“Alright,” Gavin said. “we’ll live a considerable amount longer bringin’ back his train, yeah? In any case, what the fuckin’ ‘ell ‘appened out there?”
“What the fuck happened upstairs?” Shelby replied. “You’re a goddamn immortal, and you didn’t lift a finger.”
“An immortal?” Gavin replied. “I’m not a bloody immortal, Shelby, I’m not Odin ’ere. I’m a walking Ouija board. All it takes, is one of those devil wankers out there, let alone the soddin’ Voodoo god o’ fuck-me, and it’s bugger off Gavin.”
“Tell that to Jonny, and Oliver. I’m sure they were happy to take your place.”
“Alright, well if you ‘adn’t lost the train, mate. And YOUR men. None of this would ‘ave ‘appened.”
“Stop it!” Strawberries yelled. “We’re not the enemy!” She grabbed ahold of Gavin’s hand. It was cold and pale.
“Honey, get a good night sleep. We’ll see you in the morning, and we’ll bring that train home, together.”
He raised his eyebrow, and she caught a glimpse of his frosted white eyes in the moonlight.
“Alright.” He replied. Then he straightened his collar, shot Shelby one last worried look, before he strolled into the night.
Barrett watched on, chewing on a dry piece of meat.
Whereas Gavin stayed in the motel and bar district, Strawberries and Shelby lived further east in the suburban area. They had in fact moved right next to each other. The homes there were small shacks built on ruins. They lay side by side, constructed with scrap metal, bricks, and a rudimentary sense of architecture.
The two of them spent a fair amount of time on maintenance, and as a result was one of the homes that remained dry when it rained. Shelby had once called the neighborhood a real slum. She didn’t understand what the word meant, but it sounded bad. She quite enjoyed the area. They had moved so much that when they finally settled here, she was happy just to have a place to rest.
“Look, I’m sorry.” Shelby broke the silence.
They both stopped in front of her door. His stone mask had vanished. All she saw was the sad face of an insecure man, and she was no stranger to those.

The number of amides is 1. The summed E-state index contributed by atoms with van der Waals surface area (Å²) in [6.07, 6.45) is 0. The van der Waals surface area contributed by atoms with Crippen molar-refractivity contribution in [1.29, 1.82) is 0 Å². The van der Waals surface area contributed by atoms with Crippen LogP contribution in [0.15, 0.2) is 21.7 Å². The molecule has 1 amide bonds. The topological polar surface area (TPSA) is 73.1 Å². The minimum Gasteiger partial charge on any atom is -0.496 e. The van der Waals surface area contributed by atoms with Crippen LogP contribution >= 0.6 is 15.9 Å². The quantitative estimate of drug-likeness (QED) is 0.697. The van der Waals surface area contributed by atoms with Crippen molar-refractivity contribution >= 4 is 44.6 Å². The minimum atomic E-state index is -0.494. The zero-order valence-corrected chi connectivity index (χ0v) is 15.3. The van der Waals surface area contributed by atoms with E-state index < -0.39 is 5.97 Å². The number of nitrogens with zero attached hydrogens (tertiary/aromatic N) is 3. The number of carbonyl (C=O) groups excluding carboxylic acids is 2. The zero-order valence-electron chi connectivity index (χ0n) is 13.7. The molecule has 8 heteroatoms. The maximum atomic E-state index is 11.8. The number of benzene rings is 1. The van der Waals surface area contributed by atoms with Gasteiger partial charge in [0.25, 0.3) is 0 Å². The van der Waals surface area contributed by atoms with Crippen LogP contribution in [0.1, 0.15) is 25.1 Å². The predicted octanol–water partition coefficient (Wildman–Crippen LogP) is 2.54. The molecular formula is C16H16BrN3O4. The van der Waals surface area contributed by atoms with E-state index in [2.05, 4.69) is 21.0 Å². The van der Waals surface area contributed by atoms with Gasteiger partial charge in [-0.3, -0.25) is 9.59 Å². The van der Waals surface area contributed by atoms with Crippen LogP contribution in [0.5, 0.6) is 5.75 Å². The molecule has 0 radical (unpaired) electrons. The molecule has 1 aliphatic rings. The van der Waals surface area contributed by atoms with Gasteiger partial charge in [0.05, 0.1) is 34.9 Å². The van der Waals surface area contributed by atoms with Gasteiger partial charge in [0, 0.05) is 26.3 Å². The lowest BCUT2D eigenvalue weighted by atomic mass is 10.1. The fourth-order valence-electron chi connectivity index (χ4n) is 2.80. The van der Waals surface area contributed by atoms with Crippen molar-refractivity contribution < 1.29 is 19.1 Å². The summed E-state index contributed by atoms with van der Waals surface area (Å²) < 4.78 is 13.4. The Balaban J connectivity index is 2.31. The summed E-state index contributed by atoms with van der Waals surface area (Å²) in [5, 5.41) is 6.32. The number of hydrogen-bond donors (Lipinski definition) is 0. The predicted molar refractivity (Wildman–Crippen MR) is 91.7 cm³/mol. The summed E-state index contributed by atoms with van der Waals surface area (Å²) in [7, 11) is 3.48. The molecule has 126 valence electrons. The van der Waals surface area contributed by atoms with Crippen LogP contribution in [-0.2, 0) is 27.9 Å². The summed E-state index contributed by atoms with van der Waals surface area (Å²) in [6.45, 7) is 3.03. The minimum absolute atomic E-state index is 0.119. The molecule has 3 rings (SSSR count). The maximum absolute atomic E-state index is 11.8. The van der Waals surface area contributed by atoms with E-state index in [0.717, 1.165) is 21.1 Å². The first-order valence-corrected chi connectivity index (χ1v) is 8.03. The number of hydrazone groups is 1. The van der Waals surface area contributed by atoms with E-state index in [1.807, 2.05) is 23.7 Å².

“This turned out to be a real disaster,” He said. “I’m supposed to take care of you. Not get you hurt.”
Before he could sigh she threw herself in his arms.
“Look, Shelb.” She spoke softly into his ear, “I’m glad you came and found me.” She forced a smile, sensing somewhere out there Barrett was watching them.
“My knight in shinin’ armor.”
He responded by kissing her forehead. “You wouldn’t know a knight if you ever saw one. Let alone one clean enough to be shiny.”
She smiled. He was right, but she still saved his knightly ass back on the train.
“Keep out of trouble.” He said. “Get some rest. I’ll wake you at dawn. You’ll see, girl, we’ll survive this too.”
She knew that last part was a lie, but nodded anyway.
He briefly went with her inside to light her candles. Then he left, leaving her alone to ponder on the events of the last couple of days.
Her little home was just a single room; an elevated area with a few jugs of water and a bed next to them. On the lower side, separated by drapes and thin metal: a makeshift toilet. In the other corner: the kitchen. It was essentially just a small fireplace with some pots and rocks lying about.
She liked fireplaces. Camping outside under the open skies, watching the stars, the smell of burning wood. Strawberries had tried to make this house her own. She had decorated it with plenty of candlelight, red cloth, and pictures that she had painted.
Her bed was from the old-world, with steel frames and a big board. Shelby had insisted that she slept in a ‘normal’ bed. This too she had dressed up with long red lines of silk—Not real silk, of course. No one could get a hold of that.
In the middle of the room stood a table. It was made out of a couple bricks. Next to it, a raggedy beanbag. Whenever she ate or read books she would lean back in it and place her legs on the table. Oliver had once caught her reciting a poem and told her he liked the way she tensed her eyebrows.
She buried her head in the pillow on the bed and cried.
Strawberries did not speculate on a master plan that could get them out of this situation, nor did she really believe that they would. Instead, she cried for all the things Oliver would never say, all the things Oliver would never hear her say, and all the things Oliver would never be.
Then she cried for Jonny. Mostly out of guilt that her heart could only bear to mourn one death at a time.
Suddenly, there came a tapping. The tin door rattled. She dried her tears, trying, but ultimately failing to hide her swollen, red eyes. With black make-up running down her checks, she opened it
There, Shelby stood, looking faint as a flatliner.
“You look like crap,” they both echoed in unison.
“I need you to.... Umh” Shelby glanced over his shoulder, noticing Barrett; half-asleep on the porch across the road. “Just come with me.”
Were they making a run for it? What would happen to Gavin? Had the Baron changed his plans? Her mind was racing. As they reached Shelby’s door his face seemed to turn an even paler shade of white. He promptly turned to her and mumbled something.
“Look.. look, you can’t freak out over this, right?”
She nodded quickly.
“I mean, don’t scream.”
His hand was on the door. She never screamed. Now she was worried.
He opened it, pushed her inside, and took one last look at the dozing Barrett before he closed it.
Shelby’s room was nothing like Strawberries. The layout was the same, but this home was more fitting of a man, or a feral dog.
He drew a small flame. She spotted something moving in the corner of the room. A naked body, covered in blood. It turned towards her and spoke with all the empty grandeur in the world.
“I am Cassiel of Araboth, High messenger of the Heavenly Host, defender of the Empyrean.”
Strawberries mind was barren. She could only muster up a pitiful response.